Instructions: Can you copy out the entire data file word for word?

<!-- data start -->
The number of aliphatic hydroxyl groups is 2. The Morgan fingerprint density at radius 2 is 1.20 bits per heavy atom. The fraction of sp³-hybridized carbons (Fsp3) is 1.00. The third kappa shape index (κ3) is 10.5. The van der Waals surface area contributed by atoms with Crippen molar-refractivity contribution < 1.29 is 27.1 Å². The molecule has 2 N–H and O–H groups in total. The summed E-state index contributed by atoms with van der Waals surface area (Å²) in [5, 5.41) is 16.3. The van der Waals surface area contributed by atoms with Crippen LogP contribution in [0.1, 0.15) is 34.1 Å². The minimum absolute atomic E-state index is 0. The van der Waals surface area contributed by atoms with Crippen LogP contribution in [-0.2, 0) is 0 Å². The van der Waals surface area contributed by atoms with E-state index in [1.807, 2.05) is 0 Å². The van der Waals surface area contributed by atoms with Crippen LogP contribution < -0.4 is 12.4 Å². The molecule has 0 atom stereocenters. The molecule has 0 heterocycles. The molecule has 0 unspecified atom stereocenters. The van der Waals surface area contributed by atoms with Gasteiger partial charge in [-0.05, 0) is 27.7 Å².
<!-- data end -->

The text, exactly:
The number of aliphatic hydroxyl groups is 2. The Morgan fingerprint density at radius 2 is 1.20 bits per heavy atom. The fraction of sp³-hybridized carbons (Fsp3) is 1.00. The third kappa shape index (κ3) is 10.5. The van der Waals surface area contributed by atoms with Crippen molar-refractivity contribution < 1.29 is 27.1 Å². The molecule has 2 N–H and O–H groups in total. The summed E-state index contributed by atoms with van der Waals surface area (Å²) in [5, 5.41) is 16.3. The van der Waals surface area contributed by atoms with Crippen LogP contribution in [0.1, 0.15) is 34.1 Å². The minimum absolute atomic E-state index is 0. The van der Waals surface area contributed by atoms with Crippen LogP contribution in [-0.2, 0) is 0 Å². The van der Waals surface area contributed by atoms with E-state index in [1.807, 2.05) is 0 Å². The van der Waals surface area contributed by atoms with Crippen LogP contribution < -0.4 is 12.4 Å². The molecule has 0 atom stereocenters. The molecule has 0 heterocycles. The molecule has 0 unspecified atom stereocenters. The van der Waals surface area contributed by atoms with Gasteiger partial charge in [-0.05, 0) is 27.7 Å².